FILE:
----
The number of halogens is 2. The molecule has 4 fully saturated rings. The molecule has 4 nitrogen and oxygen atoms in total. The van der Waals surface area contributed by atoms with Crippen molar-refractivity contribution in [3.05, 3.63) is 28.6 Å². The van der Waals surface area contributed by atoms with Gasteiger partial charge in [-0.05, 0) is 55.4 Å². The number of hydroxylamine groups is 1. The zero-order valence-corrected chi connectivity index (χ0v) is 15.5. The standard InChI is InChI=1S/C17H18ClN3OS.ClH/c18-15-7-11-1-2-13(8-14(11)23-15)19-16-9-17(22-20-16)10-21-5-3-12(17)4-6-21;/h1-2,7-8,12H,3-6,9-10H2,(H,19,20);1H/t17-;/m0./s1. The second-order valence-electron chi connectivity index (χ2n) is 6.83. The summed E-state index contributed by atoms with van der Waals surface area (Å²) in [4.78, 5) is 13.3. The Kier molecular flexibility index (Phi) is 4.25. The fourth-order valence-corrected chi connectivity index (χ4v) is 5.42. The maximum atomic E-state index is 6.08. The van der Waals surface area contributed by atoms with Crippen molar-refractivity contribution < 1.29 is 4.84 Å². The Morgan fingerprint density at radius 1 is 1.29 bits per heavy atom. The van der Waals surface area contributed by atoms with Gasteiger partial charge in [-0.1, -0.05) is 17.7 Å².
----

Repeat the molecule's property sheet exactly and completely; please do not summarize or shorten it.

The number of halogens is 2. The molecule has 4 fully saturated rings. The molecule has 4 nitrogen and oxygen atoms in total. The van der Waals surface area contributed by atoms with Crippen molar-refractivity contribution in [3.05, 3.63) is 28.6 Å². The van der Waals surface area contributed by atoms with Gasteiger partial charge in [-0.05, 0) is 55.4 Å². The number of hydroxylamine groups is 1. The zero-order valence-corrected chi connectivity index (χ0v) is 15.5. The standard InChI is InChI=1S/C17H18ClN3OS.ClH/c18-15-7-11-1-2-13(8-14(11)23-15)19-16-9-17(22-20-16)10-21-5-3-12(17)4-6-21;/h1-2,7-8,12H,3-6,9-10H2,(H,19,20);1H/t17-;/m0./s1. The second-order valence-electron chi connectivity index (χ2n) is 6.83. The summed E-state index contributed by atoms with van der Waals surface area (Å²) in [4.78, 5) is 13.3. The Kier molecular flexibility index (Phi) is 4.25. The fourth-order valence-corrected chi connectivity index (χ4v) is 5.42. The maximum atomic E-state index is 6.08. The van der Waals surface area contributed by atoms with Crippen molar-refractivity contribution < 1.29 is 4.84 Å². The Morgan fingerprint density at radius 1 is 1.29 bits per heavy atom. The van der Waals surface area contributed by atoms with Gasteiger partial charge in [-0.1, -0.05) is 17.7 Å².